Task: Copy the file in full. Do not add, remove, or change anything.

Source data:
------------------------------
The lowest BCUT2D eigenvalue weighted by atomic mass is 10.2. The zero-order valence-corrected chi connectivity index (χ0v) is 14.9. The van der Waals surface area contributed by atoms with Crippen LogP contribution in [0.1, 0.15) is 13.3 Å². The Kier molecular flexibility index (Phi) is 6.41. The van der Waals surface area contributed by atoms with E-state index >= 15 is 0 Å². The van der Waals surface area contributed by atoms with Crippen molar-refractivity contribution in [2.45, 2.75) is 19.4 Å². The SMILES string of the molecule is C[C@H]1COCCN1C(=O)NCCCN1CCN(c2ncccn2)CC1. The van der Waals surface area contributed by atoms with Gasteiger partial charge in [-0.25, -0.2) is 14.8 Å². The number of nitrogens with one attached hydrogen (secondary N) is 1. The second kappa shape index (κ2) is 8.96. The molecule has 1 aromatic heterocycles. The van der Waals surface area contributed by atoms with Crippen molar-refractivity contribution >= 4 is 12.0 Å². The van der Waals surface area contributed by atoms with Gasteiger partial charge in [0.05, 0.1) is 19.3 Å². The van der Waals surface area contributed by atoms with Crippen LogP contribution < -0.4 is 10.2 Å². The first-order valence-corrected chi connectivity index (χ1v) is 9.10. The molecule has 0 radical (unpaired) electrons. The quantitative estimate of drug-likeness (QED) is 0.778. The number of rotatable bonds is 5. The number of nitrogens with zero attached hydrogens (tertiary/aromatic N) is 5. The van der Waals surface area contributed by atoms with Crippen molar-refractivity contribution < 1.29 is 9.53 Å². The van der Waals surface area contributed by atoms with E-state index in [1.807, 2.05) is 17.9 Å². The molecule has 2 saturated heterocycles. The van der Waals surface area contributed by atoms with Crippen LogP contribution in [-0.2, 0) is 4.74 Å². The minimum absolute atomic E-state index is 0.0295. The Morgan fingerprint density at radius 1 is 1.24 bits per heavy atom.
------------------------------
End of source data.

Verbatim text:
The lowest BCUT2D eigenvalue weighted by atomic mass is 10.2. The zero-order valence-corrected chi connectivity index (χ0v) is 14.9. The van der Waals surface area contributed by atoms with Crippen LogP contribution in [0.1, 0.15) is 13.3 Å². The Kier molecular flexibility index (Phi) is 6.41. The van der Waals surface area contributed by atoms with E-state index >= 15 is 0 Å². The van der Waals surface area contributed by atoms with Crippen molar-refractivity contribution in [2.45, 2.75) is 19.4 Å². The SMILES string of the molecule is C[C@H]1COCCN1C(=O)NCCCN1CCN(c2ncccn2)CC1. The van der Waals surface area contributed by atoms with Gasteiger partial charge in [-0.25, -0.2) is 14.8 Å². The number of nitrogens with one attached hydrogen (secondary N) is 1. The second kappa shape index (κ2) is 8.96. The molecule has 1 aromatic heterocycles. The van der Waals surface area contributed by atoms with Crippen molar-refractivity contribution >= 4 is 12.0 Å². The van der Waals surface area contributed by atoms with Gasteiger partial charge in [0.05, 0.1) is 19.3 Å². The van der Waals surface area contributed by atoms with Crippen LogP contribution < -0.4 is 10.2 Å². The first-order valence-corrected chi connectivity index (χ1v) is 9.10. The molecule has 0 radical (unpaired) electrons. The quantitative estimate of drug-likeness (QED) is 0.778. The number of rotatable bonds is 5. The number of nitrogens with zero attached hydrogens (tertiary/aromatic N) is 5. The van der Waals surface area contributed by atoms with Crippen molar-refractivity contribution < 1.29 is 9.53 Å². The van der Waals surface area contributed by atoms with E-state index in [1.807, 2.05) is 17.9 Å². The molecule has 2 saturated heterocycles. The van der Waals surface area contributed by atoms with Crippen LogP contribution in [-0.2, 0) is 4.74 Å². The minimum absolute atomic E-state index is 0.0295. The Morgan fingerprint density at radius 1 is 1.24 bits per heavy atom.